Factors Affecting Survival in Congenital Diaphragmatic Hernia: A Prospective Study at a Tertiary Center
Keywords:Congenital heart disease, Diaphragmatic hernia, Predictive outcome, Survival
Background: The outcome of congenital diaphragmatic hernia depends on associated anomalies, degree of pulmonary hypoplasia, and hypertension. We evaluated the postnatal prognostic factors which can be used to predict the outcome.
Methods: This study was conducted at a tertiary center (Vali-e-Asr Hospital, Imam Khomeini Complex, Tehran, Iran) during 2013-2019. The predictors of survival were evaluated.
Results: A total of 49 infants with congenital diaphragmatic hernia were born during 2013-2019. The patients’ mean gestational age and weight at birth were 37.51±1.75 weeks and 2871±562 g, respectively. The mortality rate in patients with surgery (n = 41) was 31.3% and eight patients died before surgery. Mortality had significant relationships with five-minute Apgar score, peak inspiratory pressure before and after surgery, partial pressure of arterial oxygen (PaO2), and pH during first 24 hours after birth (p= 0.01, 0.001, and 0.01, respectively). The predicted and true survival rates in the patients were 66% and 52%, respectively (p= 0.001).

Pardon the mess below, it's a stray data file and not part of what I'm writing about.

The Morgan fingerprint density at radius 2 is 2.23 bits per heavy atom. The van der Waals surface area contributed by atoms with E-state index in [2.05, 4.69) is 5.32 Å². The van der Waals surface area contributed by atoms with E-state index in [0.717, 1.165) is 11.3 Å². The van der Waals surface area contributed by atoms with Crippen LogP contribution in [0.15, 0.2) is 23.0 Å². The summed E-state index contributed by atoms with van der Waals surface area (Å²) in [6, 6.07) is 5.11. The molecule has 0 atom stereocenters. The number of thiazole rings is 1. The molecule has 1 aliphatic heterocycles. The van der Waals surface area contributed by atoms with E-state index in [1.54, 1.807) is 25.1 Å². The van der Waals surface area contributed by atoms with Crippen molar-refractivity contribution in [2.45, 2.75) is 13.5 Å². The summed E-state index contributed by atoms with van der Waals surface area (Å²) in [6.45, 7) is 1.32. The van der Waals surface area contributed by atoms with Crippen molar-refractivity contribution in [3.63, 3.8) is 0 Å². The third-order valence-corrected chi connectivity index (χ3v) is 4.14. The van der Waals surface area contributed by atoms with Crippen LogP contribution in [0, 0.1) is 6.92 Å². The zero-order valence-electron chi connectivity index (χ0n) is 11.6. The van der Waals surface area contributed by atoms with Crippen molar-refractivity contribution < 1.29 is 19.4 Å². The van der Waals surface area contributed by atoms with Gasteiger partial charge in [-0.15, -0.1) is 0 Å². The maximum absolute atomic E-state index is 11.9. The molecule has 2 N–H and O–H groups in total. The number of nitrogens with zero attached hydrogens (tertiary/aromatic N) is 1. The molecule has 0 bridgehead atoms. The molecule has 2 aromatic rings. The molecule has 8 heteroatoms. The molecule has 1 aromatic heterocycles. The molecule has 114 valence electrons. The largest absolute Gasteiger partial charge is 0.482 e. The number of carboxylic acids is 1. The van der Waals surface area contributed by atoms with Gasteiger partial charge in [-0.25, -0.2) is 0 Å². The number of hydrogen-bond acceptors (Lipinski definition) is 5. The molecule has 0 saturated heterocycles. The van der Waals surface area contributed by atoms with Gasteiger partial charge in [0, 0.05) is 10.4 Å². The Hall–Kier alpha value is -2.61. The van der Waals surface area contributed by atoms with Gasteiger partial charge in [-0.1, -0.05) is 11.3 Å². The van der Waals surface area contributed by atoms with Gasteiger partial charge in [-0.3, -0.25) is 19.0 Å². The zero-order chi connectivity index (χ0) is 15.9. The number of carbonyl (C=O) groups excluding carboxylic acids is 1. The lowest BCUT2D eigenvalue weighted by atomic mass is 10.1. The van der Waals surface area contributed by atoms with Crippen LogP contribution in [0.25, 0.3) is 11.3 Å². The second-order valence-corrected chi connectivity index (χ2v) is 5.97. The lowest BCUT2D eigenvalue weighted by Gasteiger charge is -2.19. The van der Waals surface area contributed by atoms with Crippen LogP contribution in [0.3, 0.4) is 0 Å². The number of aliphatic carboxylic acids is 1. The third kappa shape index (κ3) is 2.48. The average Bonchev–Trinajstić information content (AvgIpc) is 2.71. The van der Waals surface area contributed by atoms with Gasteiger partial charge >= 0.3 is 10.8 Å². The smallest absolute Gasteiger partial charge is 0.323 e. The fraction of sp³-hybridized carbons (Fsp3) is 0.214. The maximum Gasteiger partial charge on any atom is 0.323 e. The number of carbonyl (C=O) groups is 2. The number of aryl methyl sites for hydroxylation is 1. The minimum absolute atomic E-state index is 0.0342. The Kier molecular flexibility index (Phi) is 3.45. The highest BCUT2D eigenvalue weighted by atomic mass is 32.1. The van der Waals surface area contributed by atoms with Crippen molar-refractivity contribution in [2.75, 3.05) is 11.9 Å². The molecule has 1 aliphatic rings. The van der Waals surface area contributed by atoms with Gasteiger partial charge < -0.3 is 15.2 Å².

Conclusion: Predicting survival rate after birth is remarkable but controversial. This estimate should not affect patient care and should only help parents in the process of decision-making.
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